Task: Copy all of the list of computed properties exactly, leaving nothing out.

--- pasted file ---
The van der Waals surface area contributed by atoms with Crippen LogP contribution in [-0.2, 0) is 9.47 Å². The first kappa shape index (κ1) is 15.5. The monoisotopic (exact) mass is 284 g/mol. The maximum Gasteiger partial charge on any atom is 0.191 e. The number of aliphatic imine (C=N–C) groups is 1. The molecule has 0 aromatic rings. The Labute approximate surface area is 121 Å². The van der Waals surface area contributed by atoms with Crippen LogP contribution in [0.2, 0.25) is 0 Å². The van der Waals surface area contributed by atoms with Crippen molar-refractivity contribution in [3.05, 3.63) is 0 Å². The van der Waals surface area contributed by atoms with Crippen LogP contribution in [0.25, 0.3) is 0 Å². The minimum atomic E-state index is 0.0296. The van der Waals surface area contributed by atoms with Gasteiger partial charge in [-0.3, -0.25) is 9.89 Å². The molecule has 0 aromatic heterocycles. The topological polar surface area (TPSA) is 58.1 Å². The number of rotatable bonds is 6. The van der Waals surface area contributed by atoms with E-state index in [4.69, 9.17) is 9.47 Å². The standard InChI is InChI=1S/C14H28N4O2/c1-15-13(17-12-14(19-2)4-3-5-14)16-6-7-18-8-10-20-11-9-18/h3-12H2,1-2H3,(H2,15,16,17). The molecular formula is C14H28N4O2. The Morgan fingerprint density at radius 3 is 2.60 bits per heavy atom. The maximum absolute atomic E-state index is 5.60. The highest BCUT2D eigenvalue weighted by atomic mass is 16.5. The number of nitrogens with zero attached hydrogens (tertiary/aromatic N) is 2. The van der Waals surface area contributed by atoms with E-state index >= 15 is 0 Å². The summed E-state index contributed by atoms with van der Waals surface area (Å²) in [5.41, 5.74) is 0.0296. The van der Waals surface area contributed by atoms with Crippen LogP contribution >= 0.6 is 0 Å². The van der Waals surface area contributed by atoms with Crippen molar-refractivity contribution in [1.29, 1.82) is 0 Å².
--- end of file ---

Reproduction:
The van der Waals surface area contributed by atoms with Crippen LogP contribution in [-0.2, 0) is 9.47 Å². The first kappa shape index (κ1) is 15.5. The monoisotopic (exact) mass is 284 g/mol. The maximum Gasteiger partial charge on any atom is 0.191 e. The number of aliphatic imine (C=N–C) groups is 1. The molecule has 0 aromatic rings. The Labute approximate surface area is 121 Å². The van der Waals surface area contributed by atoms with Crippen LogP contribution in [0.2, 0.25) is 0 Å². The van der Waals surface area contributed by atoms with Crippen molar-refractivity contribution in [3.05, 3.63) is 0 Å². The van der Waals surface area contributed by atoms with Crippen LogP contribution in [0.25, 0.3) is 0 Å². The minimum atomic E-state index is 0.0296. The van der Waals surface area contributed by atoms with Gasteiger partial charge in [-0.3, -0.25) is 9.89 Å². The molecule has 0 aromatic heterocycles. The topological polar surface area (TPSA) is 58.1 Å². The number of rotatable bonds is 6. The van der Waals surface area contributed by atoms with E-state index in [4.69, 9.17) is 9.47 Å². The standard InChI is InChI=1S/C14H28N4O2/c1-15-13(17-12-14(19-2)4-3-5-14)16-6-7-18-8-10-20-11-9-18/h3-12H2,1-2H3,(H2,15,16,17). The molecular formula is C14H28N4O2. The Morgan fingerprint density at radius 3 is 2.60 bits per heavy atom. The maximum absolute atomic E-state index is 5.60. The highest BCUT2D eigenvalue weighted by atomic mass is 16.5. The number of nitrogens with zero attached hydrogens (tertiary/aromatic N) is 2. The van der Waals surface area contributed by atoms with E-state index >= 15 is 0 Å². The summed E-state index contributed by atoms with van der Waals surface area (Å²) in [5.41, 5.74) is 0.0296. The van der Waals surface area contributed by atoms with Crippen LogP contribution >= 0.6 is 0 Å². The van der Waals surface area contributed by atoms with Crippen molar-refractivity contribution in [1.29, 1.82) is 0 Å².